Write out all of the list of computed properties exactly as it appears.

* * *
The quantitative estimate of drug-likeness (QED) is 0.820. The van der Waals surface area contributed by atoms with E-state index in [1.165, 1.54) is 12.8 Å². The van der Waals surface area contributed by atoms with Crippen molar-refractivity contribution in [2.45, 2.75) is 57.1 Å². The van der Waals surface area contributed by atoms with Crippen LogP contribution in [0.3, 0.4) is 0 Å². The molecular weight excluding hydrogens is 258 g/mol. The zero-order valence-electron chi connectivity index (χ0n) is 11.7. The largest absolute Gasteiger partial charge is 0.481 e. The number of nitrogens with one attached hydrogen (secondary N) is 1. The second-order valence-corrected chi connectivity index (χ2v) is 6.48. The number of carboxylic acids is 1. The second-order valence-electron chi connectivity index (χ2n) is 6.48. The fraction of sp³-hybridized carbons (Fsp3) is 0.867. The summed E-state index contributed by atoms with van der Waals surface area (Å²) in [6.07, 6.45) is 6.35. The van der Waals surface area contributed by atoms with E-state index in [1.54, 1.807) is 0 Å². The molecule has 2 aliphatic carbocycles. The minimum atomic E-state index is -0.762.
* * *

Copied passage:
The quantitative estimate of drug-likeness (QED) is 0.820. The van der Waals surface area contributed by atoms with E-state index in [1.165, 1.54) is 12.8 Å². The van der Waals surface area contributed by atoms with Crippen molar-refractivity contribution in [2.45, 2.75) is 57.1 Å². The van der Waals surface area contributed by atoms with Crippen LogP contribution in [0.3, 0.4) is 0 Å². The molecular weight excluding hydrogens is 258 g/mol. The zero-order valence-electron chi connectivity index (χ0n) is 11.7. The largest absolute Gasteiger partial charge is 0.481 e. The number of nitrogens with one attached hydrogen (secondary N) is 1. The second-order valence-corrected chi connectivity index (χ2v) is 6.48. The number of carboxylic acids is 1. The second-order valence-electron chi connectivity index (χ2n) is 6.48. The fraction of sp³-hybridized carbons (Fsp3) is 0.867. The summed E-state index contributed by atoms with van der Waals surface area (Å²) in [6.07, 6.45) is 6.35. The van der Waals surface area contributed by atoms with E-state index in [1.54, 1.807) is 0 Å². The molecule has 2 aliphatic carbocycles. The minimum atomic E-state index is -0.762.